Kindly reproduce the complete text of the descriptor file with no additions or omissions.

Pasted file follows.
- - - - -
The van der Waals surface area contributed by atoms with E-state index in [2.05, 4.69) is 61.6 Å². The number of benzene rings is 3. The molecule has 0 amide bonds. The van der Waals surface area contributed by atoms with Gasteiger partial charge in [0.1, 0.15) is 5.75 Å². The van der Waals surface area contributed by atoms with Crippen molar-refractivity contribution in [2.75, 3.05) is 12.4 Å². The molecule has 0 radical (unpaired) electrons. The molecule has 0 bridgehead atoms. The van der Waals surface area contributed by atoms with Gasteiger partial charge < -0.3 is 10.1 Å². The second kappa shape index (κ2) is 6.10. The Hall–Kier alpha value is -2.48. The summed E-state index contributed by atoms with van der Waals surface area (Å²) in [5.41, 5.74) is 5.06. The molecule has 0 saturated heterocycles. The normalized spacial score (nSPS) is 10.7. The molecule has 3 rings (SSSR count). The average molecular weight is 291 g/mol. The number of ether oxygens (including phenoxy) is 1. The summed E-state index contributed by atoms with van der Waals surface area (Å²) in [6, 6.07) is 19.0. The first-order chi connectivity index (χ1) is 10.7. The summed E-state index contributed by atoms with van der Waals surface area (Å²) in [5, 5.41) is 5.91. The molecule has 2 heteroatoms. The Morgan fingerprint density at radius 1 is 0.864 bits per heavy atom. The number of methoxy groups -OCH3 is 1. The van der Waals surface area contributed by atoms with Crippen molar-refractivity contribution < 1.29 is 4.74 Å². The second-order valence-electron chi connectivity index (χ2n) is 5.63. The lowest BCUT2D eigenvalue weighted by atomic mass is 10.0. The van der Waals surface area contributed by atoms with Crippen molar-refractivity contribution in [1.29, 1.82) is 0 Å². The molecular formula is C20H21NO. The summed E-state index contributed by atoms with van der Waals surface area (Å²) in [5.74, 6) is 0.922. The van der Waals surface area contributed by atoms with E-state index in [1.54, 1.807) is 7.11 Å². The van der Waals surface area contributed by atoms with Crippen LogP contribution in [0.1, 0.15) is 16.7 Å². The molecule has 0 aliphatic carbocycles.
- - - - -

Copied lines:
The van der Waals surface area contributed by atoms with E-state index in [2.05, 4.69) is 61.6 Å². The number of benzene rings is 3. The molecule has 0 amide bonds. The van der Waals surface area contributed by atoms with Gasteiger partial charge in [0.1, 0.15) is 5.75 Å². The van der Waals surface area contributed by atoms with Crippen molar-refractivity contribution in [2.75, 3.05) is 12.4 Å². The molecule has 0 radical (unpaired) electrons. The molecule has 0 bridgehead atoms. The van der Waals surface area contributed by atoms with Gasteiger partial charge < -0.3 is 10.1 Å². The second kappa shape index (κ2) is 6.10. The Hall–Kier alpha value is -2.48. The summed E-state index contributed by atoms with van der Waals surface area (Å²) in [5.41, 5.74) is 5.06. The molecule has 0 saturated heterocycles. The normalized spacial score (nSPS) is 10.7. The molecule has 3 rings (SSSR count). The average molecular weight is 291 g/mol. The number of ether oxygens (including phenoxy) is 1. The summed E-state index contributed by atoms with van der Waals surface area (Å²) in [6, 6.07) is 19.0. The first-order chi connectivity index (χ1) is 10.7. The summed E-state index contributed by atoms with van der Waals surface area (Å²) in [5, 5.41) is 5.91. The molecule has 2 heteroatoms. The Morgan fingerprint density at radius 1 is 0.864 bits per heavy atom. The number of methoxy groups -OCH3 is 1. The van der Waals surface area contributed by atoms with Crippen molar-refractivity contribution < 1.29 is 4.74 Å². The second-order valence-electron chi connectivity index (χ2n) is 5.63. The lowest BCUT2D eigenvalue weighted by atomic mass is 10.0. The van der Waals surface area contributed by atoms with Crippen molar-refractivity contribution in [1.29, 1.82) is 0 Å². The molecular formula is C20H21NO. The summed E-state index contributed by atoms with van der Waals surface area (Å²) in [5.74, 6) is 0.922. The van der Waals surface area contributed by atoms with E-state index in [1.54, 1.807) is 7.11 Å². The van der Waals surface area contributed by atoms with Crippen LogP contribution in [0.1, 0.15) is 16.7 Å². The molecule has 0 aliphatic carbocycles.